“It’s not what I’m aiming for. I want to write a tune that people say: ‘Shit, man, when I’m singing that it gives me a minute off’, and if I can achieve that, that’s a chart position I’m looking for.”
On his phone, he shows me some artwork for the new single, with a silhouetted Goss turning away from the camera. “Look, reinvention, a new beginning,” he says. “I’m turning… my back to camera says I am turning my back on a lot. I’m turning my back on all of it. What I want to turn my face to is civility, support, candour, transparency, honesty, so we can actually get through this.”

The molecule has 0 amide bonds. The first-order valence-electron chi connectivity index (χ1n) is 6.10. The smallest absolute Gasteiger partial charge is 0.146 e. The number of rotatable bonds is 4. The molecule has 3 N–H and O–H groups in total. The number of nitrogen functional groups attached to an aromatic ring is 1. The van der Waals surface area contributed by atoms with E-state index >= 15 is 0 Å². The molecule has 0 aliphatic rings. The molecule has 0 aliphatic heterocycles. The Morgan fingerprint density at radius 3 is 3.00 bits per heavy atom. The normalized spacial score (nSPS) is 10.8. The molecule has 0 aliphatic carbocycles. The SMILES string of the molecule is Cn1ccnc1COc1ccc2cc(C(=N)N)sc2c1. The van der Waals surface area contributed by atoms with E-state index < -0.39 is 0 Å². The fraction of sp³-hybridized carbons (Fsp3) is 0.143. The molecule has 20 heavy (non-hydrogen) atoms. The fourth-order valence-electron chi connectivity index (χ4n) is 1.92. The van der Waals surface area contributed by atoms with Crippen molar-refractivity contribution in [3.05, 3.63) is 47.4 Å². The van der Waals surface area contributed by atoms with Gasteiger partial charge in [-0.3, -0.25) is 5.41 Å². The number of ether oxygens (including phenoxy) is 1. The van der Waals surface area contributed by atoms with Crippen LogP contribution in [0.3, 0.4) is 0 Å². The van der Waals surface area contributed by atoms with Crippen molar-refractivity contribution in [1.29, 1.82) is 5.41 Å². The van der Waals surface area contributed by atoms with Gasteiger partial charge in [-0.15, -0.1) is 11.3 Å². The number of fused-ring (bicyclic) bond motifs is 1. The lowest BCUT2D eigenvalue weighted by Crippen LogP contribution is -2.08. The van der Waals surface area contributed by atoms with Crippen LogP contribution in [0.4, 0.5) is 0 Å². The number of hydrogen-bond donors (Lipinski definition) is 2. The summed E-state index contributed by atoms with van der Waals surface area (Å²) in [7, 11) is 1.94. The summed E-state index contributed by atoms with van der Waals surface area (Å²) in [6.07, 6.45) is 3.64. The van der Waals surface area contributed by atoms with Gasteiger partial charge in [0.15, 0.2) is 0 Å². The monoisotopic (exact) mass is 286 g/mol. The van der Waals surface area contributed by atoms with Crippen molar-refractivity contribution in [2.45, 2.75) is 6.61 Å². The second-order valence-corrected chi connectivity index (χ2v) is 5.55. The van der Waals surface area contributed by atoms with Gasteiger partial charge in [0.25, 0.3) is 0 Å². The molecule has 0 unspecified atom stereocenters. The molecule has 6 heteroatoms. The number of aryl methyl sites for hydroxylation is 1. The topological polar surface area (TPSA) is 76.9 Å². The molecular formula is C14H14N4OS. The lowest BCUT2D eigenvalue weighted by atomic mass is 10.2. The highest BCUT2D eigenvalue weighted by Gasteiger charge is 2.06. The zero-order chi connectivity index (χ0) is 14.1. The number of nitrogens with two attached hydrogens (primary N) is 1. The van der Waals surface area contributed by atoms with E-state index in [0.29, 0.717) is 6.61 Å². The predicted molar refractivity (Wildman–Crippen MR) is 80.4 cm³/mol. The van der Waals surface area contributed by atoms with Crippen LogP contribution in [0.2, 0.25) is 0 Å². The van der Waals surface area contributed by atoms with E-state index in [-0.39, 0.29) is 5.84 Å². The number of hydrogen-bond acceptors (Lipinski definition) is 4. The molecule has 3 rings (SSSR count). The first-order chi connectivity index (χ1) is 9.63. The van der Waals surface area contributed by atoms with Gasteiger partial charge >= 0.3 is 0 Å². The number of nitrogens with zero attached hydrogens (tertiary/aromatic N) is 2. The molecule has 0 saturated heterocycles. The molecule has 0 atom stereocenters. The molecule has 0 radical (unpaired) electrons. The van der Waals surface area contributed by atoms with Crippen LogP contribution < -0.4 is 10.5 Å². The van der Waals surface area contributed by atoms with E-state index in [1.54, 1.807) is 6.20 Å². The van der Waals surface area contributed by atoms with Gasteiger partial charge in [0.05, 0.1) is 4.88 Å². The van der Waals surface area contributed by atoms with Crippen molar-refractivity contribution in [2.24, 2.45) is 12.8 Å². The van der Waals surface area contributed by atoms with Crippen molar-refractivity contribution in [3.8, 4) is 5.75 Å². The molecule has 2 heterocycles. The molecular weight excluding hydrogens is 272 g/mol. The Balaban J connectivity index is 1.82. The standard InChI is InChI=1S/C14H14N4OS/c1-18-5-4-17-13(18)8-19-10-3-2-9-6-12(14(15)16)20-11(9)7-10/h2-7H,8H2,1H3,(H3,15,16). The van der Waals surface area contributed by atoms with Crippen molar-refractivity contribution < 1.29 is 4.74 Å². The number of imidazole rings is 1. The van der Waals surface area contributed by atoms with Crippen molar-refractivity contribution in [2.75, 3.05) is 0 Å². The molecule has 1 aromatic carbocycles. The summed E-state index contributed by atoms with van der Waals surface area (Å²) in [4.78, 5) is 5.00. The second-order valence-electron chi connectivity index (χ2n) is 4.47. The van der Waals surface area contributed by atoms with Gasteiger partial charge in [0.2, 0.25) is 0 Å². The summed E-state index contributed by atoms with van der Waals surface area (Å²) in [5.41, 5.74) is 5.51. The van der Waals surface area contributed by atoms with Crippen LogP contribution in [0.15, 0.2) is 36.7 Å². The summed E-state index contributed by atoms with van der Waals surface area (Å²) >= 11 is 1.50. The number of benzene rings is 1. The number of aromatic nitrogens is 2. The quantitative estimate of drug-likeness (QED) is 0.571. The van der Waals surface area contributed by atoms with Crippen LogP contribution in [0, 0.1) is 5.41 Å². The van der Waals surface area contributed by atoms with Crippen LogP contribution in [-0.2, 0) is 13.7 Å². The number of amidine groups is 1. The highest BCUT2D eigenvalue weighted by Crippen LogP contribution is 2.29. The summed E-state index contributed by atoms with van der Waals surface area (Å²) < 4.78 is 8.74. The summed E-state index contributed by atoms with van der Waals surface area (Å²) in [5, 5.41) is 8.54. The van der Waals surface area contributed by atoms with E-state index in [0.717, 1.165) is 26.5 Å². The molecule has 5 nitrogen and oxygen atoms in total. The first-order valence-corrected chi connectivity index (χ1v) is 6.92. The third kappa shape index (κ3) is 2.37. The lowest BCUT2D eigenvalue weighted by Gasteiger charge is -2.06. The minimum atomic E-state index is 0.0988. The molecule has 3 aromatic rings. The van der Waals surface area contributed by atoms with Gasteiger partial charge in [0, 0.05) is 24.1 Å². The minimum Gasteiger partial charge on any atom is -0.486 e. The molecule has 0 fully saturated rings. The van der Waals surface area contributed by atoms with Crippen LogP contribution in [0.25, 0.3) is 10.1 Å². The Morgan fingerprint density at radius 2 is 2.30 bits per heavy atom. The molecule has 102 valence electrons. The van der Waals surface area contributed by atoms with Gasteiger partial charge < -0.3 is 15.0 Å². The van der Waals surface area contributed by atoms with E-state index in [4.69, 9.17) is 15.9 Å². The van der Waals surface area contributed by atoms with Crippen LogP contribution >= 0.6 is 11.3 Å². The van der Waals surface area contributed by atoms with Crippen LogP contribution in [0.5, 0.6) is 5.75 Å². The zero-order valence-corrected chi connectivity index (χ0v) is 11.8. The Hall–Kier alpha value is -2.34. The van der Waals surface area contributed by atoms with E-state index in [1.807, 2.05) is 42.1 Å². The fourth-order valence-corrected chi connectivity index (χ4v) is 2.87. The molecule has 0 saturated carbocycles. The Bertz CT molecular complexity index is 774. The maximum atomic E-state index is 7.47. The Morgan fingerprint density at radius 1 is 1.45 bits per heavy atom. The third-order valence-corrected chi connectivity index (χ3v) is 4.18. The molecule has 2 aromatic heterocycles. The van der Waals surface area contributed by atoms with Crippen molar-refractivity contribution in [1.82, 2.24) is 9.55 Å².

Reinvention is something at which Goss excels. Two years ago, he starred in Bros: After the Screaming Stops, which documented his reunion with his brother Matt – some 25 years after Bros had split acrimoniously. While the band’s third original member Craig Logan was not involved, the film charted their build-up to performing at London’s 02. With Matt particularly prone to bizarre Spinal Tap-like proclamations (“I made a conscious decision because of Stevie Wonder to not be superstitious”), the film became a cult hit.
Bros were a thing again. “We never thought there’d be a magic pill,” Goss says earnestly, “but that’s what happened. I think the Brexit thing was driving everybody bloody nuts. I think we came along and it was captivating [viewing] and I think it changed the subject – that’s how a phenomenon happens.” He’s aware too that some were laughing at them, not with them. Was he bothered? “It doesn’t feel great,” he admits, but “there’s nothing malicious about it. And the documentary was fantastic.”